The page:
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A Citizen’s plea: Treat the root cause of issue through Electoral Reforms

30 November 2016 12:00 am - 0     - {{hitsCtrl.values.hits}}


Another bombshell in the form of a proposed pay hike for MPs has jolted the tax payer. more fittingly it could be called as ‘bombshell’ because it is coming hot on the heels of the Govt. imposing a variety of indirect and direct taxes on the people through the recent budget and ubiquitous Gazette notifications. It adds insult to injury when Parliament itself is debating the issue of providing leased-out second vehicles to MPs who are doing ‘so-called’ development work in their electorates. It looks like the ‘Yahapalanaya’ Govt. is in its element and trying to win the votes of the MPs by offering them indirect ‘kick-backs’ in public or is it a ruse to increase their pensions? What an irony?   

In pure and simple terms, why should the taxpayer be burdened to perpetuate a so-called ‘decentralised political administration’ system where the MPs at the centre have usurped the role of Provincial Councillors and local Govt. politicians to safe guard their ‘preference votes’? As a remedy to this sad and unfortunate situation, and at a time when the Constitutional Reforms are on the clipboard, I wish to renew my recommendations on electoral reforms presented to the Public Committee on Constitutional Reforms in January 2016 as follows.   

1) Given a decentralized political administration system of Governance, it is imperative to rationalize the no. of MPs (225) after a proper work-study based on well-defined objectives and role responsibilities. At the outset, considering the enormous expenditure spent on maintaining the legislature, by way of salaries, allowances and other perks, the existing number of 225 MPs is an unproductive assemblage.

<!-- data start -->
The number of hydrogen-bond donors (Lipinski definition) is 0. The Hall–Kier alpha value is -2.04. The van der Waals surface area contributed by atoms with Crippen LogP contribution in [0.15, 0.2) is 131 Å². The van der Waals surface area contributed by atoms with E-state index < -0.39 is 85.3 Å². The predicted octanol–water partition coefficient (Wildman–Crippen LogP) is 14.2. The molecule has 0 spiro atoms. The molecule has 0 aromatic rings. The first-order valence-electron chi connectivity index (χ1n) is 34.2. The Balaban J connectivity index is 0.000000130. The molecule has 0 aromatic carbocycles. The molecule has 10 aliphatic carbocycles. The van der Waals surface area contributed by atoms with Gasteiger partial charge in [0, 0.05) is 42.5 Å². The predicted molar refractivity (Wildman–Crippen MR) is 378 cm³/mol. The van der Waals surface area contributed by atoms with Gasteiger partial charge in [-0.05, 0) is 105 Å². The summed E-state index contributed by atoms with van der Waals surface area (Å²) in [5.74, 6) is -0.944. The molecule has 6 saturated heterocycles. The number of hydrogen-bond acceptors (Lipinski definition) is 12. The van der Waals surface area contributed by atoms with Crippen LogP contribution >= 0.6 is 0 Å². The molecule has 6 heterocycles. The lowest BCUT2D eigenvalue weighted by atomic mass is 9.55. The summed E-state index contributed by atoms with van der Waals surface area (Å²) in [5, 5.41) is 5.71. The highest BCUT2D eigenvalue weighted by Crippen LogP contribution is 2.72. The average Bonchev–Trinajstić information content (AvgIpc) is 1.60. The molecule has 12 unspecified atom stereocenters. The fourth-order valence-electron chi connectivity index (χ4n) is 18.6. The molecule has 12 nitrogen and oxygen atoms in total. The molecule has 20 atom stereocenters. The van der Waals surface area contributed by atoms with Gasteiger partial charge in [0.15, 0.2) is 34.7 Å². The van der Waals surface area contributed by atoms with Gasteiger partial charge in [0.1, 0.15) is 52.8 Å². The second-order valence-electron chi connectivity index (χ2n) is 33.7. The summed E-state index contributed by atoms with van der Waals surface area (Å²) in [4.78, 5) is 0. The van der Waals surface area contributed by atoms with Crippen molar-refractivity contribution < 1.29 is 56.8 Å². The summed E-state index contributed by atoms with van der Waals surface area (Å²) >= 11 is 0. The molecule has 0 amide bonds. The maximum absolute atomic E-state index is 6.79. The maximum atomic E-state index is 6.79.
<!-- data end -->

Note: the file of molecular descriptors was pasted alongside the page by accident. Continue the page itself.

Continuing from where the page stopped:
2) In accordance with the recommendations of the aforesaid work-study, lay down new role responsibilities and limits for the respective layers in the Pyramid viz. Parliament, PCs and PSs. It would be seen that there is a need to reduce the role-responsibilities and powers of MPs who should mainly function as ‘law-makers’ or ‘legislators’ and transfer them to the PCs and PSs. This would justify a huge reduction in the current cost of vehicle and transport needs of MPs.   

3) MPs’ salaries and perks should be recommended by an Independent Committee of experts using the recommendations of the aforesaid work study. If this happened before, the tax-payer would have saved the enormous financial burdens arising from the present guarantee of 5-year pension and duty-free vehicles for MPs involving drain of valuable foreign exchange. MPs deciding to increase their own Salaries and perks at will, is tantamount to a ‘conflict of interest’ and not ethical in the eyes of the people who voted them to power.   

4) Since, with the abolition of the ‘preference voting (PV) system, there is no need for national level MPs to collect preference votes, why should they be allocated with ‘decentralized funds’ to develop electorates? On the contrary, they can supervise the usage and recommend the allocation and release of decentralized funds to the lower layers of Provincial Councils (PC) and Pradeshiya Sabhas (PS) through the existing District 
Development Committees.   

5) PSs should be depoliticized allowing the people to elect the most acceptable/respectable persons with high integrity in the locality. Such people only could be groomed to enter Parliament.   

6) Reforms needed for the general election process